Are you experiencing an unhealthy level of stress?

Published January 23, 2015

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Stress isn’t always bad. In moderate doses, it can help you perform under pressure and help you stay focused, motivated and alert. Beyond a certain point however, stress stops being helpful and starts impacting on your health, mood, productivity and relationships with the people around you. The following signs and symptoms describe unhealthy levels of stress:

  • Overeating or under eating1 – Everyone deals with stress in different ways. You might find you turn to comforting fatty or sugary foods, or turn off food altogether. Both are warning signs that stress may be taking its toll.
  • Trouble sleeping1 – Constant stress can make it difficult to switch off even when you want to rest. If you take your work home with you or try to solve problems at the end of the day, it can make falling and staying asleep much more difficult.
  • Headaches and muscle tension1 – Stress and anxiety can trigger headaches, by increasing muscle tension, flooding the body with stress chemicals, reducing the level of ‘relaxation’ chemicals, decreasing emotional tolerance to stressors and reducing a person’s pain threshold.2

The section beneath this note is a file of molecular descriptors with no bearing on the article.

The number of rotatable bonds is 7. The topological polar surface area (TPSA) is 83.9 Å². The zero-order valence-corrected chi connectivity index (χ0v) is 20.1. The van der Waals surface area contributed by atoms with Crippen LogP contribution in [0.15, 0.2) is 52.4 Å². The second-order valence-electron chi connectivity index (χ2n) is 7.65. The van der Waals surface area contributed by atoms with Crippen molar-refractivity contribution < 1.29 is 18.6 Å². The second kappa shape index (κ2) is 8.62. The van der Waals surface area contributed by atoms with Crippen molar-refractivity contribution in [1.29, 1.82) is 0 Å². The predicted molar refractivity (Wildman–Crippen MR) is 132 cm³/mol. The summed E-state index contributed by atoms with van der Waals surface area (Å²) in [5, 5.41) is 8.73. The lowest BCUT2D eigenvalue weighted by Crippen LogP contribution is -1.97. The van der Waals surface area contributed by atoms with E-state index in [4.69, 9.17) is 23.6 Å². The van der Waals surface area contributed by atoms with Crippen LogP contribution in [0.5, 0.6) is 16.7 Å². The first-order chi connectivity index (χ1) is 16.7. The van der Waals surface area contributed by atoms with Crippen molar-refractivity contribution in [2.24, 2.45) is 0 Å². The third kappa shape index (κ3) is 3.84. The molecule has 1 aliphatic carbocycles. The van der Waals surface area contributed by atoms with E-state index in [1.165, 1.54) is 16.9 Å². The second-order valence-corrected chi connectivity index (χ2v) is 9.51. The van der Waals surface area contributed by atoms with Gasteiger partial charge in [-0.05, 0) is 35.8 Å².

• Angry outbursts1 – When in heavy traffic, do you get annoyed at other drivers? Or does the way people do or say things get on your nerves? Feeling easily irritated and having a low threshold for dealing with annoyances, can be a sign that you’re experiencing stress overload.
  • Weakened immune system1 – Stress produces changes in many body systems and may alter immune function. If you’re feeling overwhelmed or under pressure you may find that you catch everything going around or feel generally under the weather.
  • Relationship problems1 – It you’re bringing your hassles home with you and taking it out on your loved ones, then it’s likely you’re experiencing an unhealthy level of stress.
  • Feeling moody, tearful1 – When daily pressures build up they can make some people feel low or tearful.
  • Having difficulty concentrating1 – Ironically, acute stress can improve concentration for a short period of time. When prolonged however, it can affect the ability to concentrate and interfere with your work or daily routine.
  • Fatigue1 – The longer stress lasts, the worse it is for your mind and body. When you feel constantly overwhelmed, you may end up feeling tired, fatigued and ‘burnt out‘.

If you recognize at least some of the signs, symptoms or behaviors listed above, then it might be a good idea to explore stress management. This might involve altering the circumstances that are causing you stress or using relaxation and other techniques to reduce its effects on your mind, body and behavior.

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